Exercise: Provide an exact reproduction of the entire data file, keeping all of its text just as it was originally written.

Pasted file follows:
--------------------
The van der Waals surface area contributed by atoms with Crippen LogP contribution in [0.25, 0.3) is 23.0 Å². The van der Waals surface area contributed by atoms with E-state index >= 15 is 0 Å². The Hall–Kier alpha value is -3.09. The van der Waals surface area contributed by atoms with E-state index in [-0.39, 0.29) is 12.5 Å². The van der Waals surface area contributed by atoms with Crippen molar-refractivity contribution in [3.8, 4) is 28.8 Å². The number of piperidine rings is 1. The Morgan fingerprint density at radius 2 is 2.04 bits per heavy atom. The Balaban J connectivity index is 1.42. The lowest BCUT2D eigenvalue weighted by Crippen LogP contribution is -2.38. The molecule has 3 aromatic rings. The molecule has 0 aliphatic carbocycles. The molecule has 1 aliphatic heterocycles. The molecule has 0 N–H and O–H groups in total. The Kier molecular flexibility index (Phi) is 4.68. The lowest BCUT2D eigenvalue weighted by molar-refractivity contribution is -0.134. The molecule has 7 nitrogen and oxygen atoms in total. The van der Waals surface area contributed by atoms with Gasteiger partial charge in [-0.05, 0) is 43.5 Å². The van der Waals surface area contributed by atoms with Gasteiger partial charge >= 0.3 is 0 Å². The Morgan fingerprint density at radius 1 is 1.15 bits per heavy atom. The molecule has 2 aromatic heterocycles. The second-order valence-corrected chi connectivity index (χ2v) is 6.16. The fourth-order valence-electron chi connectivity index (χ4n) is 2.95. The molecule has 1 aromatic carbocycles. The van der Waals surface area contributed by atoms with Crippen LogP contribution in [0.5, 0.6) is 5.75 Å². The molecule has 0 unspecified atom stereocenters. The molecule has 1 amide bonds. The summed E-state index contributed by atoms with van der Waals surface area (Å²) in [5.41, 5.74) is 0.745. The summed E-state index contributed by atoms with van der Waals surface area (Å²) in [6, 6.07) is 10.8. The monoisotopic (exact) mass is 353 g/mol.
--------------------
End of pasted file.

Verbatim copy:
The van der Waals surface area contributed by atoms with Crippen LogP contribution in [0.25, 0.3) is 23.0 Å². The van der Waals surface area contributed by atoms with E-state index >= 15 is 0 Å². The Hall–Kier alpha value is -3.09. The van der Waals surface area contributed by atoms with E-state index in [-0.39, 0.29) is 12.5 Å². The van der Waals surface area contributed by atoms with Crippen molar-refractivity contribution in [3.8, 4) is 28.8 Å². The number of piperidine rings is 1. The Morgan fingerprint density at radius 2 is 2.04 bits per heavy atom. The Balaban J connectivity index is 1.42. The lowest BCUT2D eigenvalue weighted by Crippen LogP contribution is -2.38. The molecule has 3 aromatic rings. The molecule has 0 aliphatic carbocycles. The molecule has 1 aliphatic heterocycles. The molecule has 0 N–H and O–H groups in total. The Kier molecular flexibility index (Phi) is 4.68. The lowest BCUT2D eigenvalue weighted by molar-refractivity contribution is -0.134. The molecule has 7 nitrogen and oxygen atoms in total. The van der Waals surface area contributed by atoms with Gasteiger partial charge in [-0.05, 0) is 43.5 Å². The van der Waals surface area contributed by atoms with Gasteiger partial charge >= 0.3 is 0 Å². The Morgan fingerprint density at radius 1 is 1.15 bits per heavy atom. The molecule has 2 aromatic heterocycles. The second-order valence-corrected chi connectivity index (χ2v) is 6.16. The fourth-order valence-electron chi connectivity index (χ4n) is 2.95. The molecule has 1 aromatic carbocycles. The van der Waals surface area contributed by atoms with Crippen LogP contribution in [0.5, 0.6) is 5.75 Å². The molecule has 0 unspecified atom stereocenters. The molecule has 1 amide bonds. The summed E-state index contributed by atoms with van der Waals surface area (Å²) in [5.41, 5.74) is 0.745. The summed E-state index contributed by atoms with van der Waals surface area (Å²) in [6, 6.07) is 10.8. The monoisotopic (exact) mass is 353 g/mol.